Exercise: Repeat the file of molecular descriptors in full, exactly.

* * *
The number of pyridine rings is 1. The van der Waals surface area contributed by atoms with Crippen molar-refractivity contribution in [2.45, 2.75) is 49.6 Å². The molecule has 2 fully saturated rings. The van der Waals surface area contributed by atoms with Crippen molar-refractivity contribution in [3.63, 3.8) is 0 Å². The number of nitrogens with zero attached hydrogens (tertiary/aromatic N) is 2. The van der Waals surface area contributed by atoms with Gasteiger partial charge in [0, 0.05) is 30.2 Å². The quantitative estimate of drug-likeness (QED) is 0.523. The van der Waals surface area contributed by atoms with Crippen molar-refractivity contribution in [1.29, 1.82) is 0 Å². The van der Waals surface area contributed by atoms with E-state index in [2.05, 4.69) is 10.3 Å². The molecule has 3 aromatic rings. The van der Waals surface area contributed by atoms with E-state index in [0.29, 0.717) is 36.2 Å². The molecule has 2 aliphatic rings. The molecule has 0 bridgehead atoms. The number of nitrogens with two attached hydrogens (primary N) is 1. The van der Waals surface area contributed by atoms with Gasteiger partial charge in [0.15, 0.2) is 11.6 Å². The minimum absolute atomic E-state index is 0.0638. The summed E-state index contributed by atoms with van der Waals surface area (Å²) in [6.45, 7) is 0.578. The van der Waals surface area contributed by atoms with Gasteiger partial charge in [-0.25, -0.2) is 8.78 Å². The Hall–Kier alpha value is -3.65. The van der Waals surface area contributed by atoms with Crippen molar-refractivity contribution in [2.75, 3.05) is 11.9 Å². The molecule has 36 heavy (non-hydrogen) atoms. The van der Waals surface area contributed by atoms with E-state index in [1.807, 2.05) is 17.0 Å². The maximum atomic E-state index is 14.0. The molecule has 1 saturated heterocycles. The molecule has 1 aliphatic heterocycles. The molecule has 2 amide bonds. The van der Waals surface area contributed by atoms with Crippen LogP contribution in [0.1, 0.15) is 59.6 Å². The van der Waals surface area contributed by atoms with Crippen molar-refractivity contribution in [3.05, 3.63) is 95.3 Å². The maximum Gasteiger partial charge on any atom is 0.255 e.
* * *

The number of pyridine rings is 1. The van der Waals surface area contributed by atoms with Crippen molar-refractivity contribution in [2.45, 2.75) is 49.6 Å². The molecule has 2 fully saturated rings. The van der Waals surface area contributed by atoms with Crippen molar-refractivity contribution in [3.63, 3.8) is 0 Å². The number of nitrogens with zero attached hydrogens (tertiary/aromatic N) is 2. The van der Waals surface area contributed by atoms with Gasteiger partial charge in [0, 0.05) is 30.2 Å². The quantitative estimate of drug-likeness (QED) is 0.523. The van der Waals surface area contributed by atoms with Crippen molar-refractivity contribution in [1.29, 1.82) is 0 Å². The van der Waals surface area contributed by atoms with E-state index in [2.05, 4.69) is 10.3 Å². The molecule has 3 aromatic rings. The van der Waals surface area contributed by atoms with E-state index in [0.29, 0.717) is 36.2 Å². The molecule has 2 aliphatic rings. The molecule has 0 bridgehead atoms. The number of nitrogens with two attached hydrogens (primary N) is 1. The van der Waals surface area contributed by atoms with Gasteiger partial charge in [0.15, 0.2) is 11.6 Å². The minimum absolute atomic E-state index is 0.0638. The summed E-state index contributed by atoms with van der Waals surface area (Å²) in [6.45, 7) is 0.578. The van der Waals surface area contributed by atoms with Gasteiger partial charge in [-0.25, -0.2) is 8.78 Å². The Hall–Kier alpha value is -3.65. The van der Waals surface area contributed by atoms with Crippen molar-refractivity contribution in [2.75, 3.05) is 11.9 Å². The molecule has 36 heavy (non-hydrogen) atoms. The van der Waals surface area contributed by atoms with E-state index in [1.807, 2.05) is 17.0 Å². The maximum atomic E-state index is 14.0. The molecule has 1 saturated heterocycles. The molecule has 1 aliphatic heterocycles. The molecule has 2 amide bonds. The van der Waals surface area contributed by atoms with Crippen LogP contribution in [0.1, 0.15) is 59.6 Å². The van der Waals surface area contributed by atoms with Crippen molar-refractivity contribution in [3.05, 3.63) is 95.3 Å². The maximum Gasteiger partial charge on any atom is 0.255 e.